Lasting Powers of Attorney

By Samatha Cory, 22nd December 2020

What is a Lasting Power of Attorney?

A Lasting Power of Attorney is a document that allows a person to appoint trusted individuals to make important decisions about their health and welfare and/or their property and finances on their behalf.

Most commonly, Lasting Powers of Attorney are associated with being used in the event of a loss of mental capacity through an accident or illness such as dementia. However, this is not always the case. The property and finance Lasting Power of Attorney can be used as soon as the document is registered. A lot of people are now using this document as an important tool to help the more vulnerable or frail. This has become more apparent with the coronavirus pandemic as more people do not feel comfortable leaving their homes.

Loss of mental capacity can occur to anyone and is not limited to dementia. For example, stroke or accident. This is why it is so important for everyone to consider putting these documents in place.

Lasting Powers of Attorney are one of the most powerful and important legal documents an individual can have, because they enable you to pass potentially life-changing decisions about your affairs on to a trusted third party.

Top tips on creating a Lasting Power of Attorney

Plan ahead – While you are able, it’s important that you get your affairs in order and choose the best people to manage your affairs, in the event that you become unable to do so. If you do not have anyone appointed, then your family will have to make an application to the Court of Protection. This can be very expensive and time consuming. Once you have lost mental capacity you cannot make a Lasting Power of Attorney.

Appointing Attorneys – Consider carefully who you want to appoint as your attorney and have an open conversation with them to ensure they are willing to act. You will want your attorney to understand your wishes and what their responsibilities are. Its important to note that your attorney’s main role is to assist you and act in your best interests. It is recommended to appoint more than one person as your attorney so they can share the responsibility.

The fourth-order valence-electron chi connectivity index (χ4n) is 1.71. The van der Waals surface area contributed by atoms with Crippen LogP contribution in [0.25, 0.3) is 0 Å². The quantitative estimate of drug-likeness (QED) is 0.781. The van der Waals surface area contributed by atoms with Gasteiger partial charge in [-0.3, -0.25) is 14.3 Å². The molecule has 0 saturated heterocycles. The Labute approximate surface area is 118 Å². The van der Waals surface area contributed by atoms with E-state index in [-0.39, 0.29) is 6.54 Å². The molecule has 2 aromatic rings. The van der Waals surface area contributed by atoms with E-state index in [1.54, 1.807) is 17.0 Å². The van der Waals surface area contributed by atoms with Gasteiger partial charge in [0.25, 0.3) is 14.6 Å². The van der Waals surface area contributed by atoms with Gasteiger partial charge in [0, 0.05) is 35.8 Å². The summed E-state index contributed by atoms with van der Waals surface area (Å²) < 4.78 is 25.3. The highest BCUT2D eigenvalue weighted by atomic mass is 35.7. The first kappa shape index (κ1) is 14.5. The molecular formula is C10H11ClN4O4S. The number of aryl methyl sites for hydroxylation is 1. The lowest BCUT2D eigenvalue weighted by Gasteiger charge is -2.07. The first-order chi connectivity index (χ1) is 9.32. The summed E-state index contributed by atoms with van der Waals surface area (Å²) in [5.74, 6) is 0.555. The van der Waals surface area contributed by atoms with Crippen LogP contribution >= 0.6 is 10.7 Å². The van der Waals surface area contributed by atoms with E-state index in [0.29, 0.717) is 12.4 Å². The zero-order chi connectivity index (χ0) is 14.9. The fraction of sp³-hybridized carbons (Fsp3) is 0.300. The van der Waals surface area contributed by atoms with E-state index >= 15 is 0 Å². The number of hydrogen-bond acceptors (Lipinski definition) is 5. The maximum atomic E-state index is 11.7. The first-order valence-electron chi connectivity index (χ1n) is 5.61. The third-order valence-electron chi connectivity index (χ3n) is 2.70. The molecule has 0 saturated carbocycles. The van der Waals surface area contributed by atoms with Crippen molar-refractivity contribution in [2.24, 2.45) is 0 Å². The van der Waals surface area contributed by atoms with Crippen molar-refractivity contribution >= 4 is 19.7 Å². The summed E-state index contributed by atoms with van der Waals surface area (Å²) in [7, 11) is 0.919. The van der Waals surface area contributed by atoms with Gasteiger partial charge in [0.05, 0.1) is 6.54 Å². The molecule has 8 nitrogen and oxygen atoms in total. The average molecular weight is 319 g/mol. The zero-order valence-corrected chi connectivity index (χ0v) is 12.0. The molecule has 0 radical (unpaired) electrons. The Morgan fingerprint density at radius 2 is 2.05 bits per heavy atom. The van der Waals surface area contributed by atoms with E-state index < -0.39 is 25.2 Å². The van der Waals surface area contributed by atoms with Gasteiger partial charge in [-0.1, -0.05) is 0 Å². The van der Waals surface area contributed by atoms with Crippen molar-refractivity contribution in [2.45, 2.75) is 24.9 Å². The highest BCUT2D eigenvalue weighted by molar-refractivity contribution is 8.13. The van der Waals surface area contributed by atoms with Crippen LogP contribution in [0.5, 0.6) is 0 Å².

Professional Attorneys – Sometimes, for whatever reason, a family member might not be the best person to act as your attorney. Individuals can appoint a professional, such as a solicitor. The professional attorney will act as a neutral third party and make unbiased decisions that are in your best interests. It is important to note that this usually involves a cost.

How your attorneys should act – Think about how you would like your attorney to manage your property and financial affairs in different situations. For example, would you want your savings to be invested, under which circumstances are you happy for your property to be sold, if you need care how would you like this to be funded?

Additionally, your attorneys might have to make difficult decisions about your health and welfare. If you have specific wishes around your care plans, medical treatment, or end of life wishes, it is important to have an open and honest discussion with them so that your choices are clear and so that they can follow your wishes.

Seek professional advice – Lasting Powers of Attorney can be completed on a ‘DIY’ basis. However, this can cause a number of issues, not only with having the documents registered correctly but also with being able to use the documents effectively when they are needed.  Here at Goughs, our professional private client lawyers are able to give the best advice surrounding the preparation and use of the Lasting Powers of attorney.

Keep your documents up to date – As with a will, you can change your Lasting Powers of Attorney if you want to, provided you have the mental capacity to do so. There is a set procedure to follow as any Lasting Powers of Attorney in place would need to be formally revoked. It is a good idea to you should always review your Lasting Powers of Attorney if circumstances change. Your choices around the people you want responsible for your finances and wellbeing may change, for example an attorney may pass away, your children may reach adulthood, or following a marriage or divorce.

Your Lasting Power of Attorney will die with you - The Lasting Powers of Attorney can only be used during your lifetime. Therefore, it is essential to that you make a suitable Will to ensure that your estate passes according to your wishes on your death.

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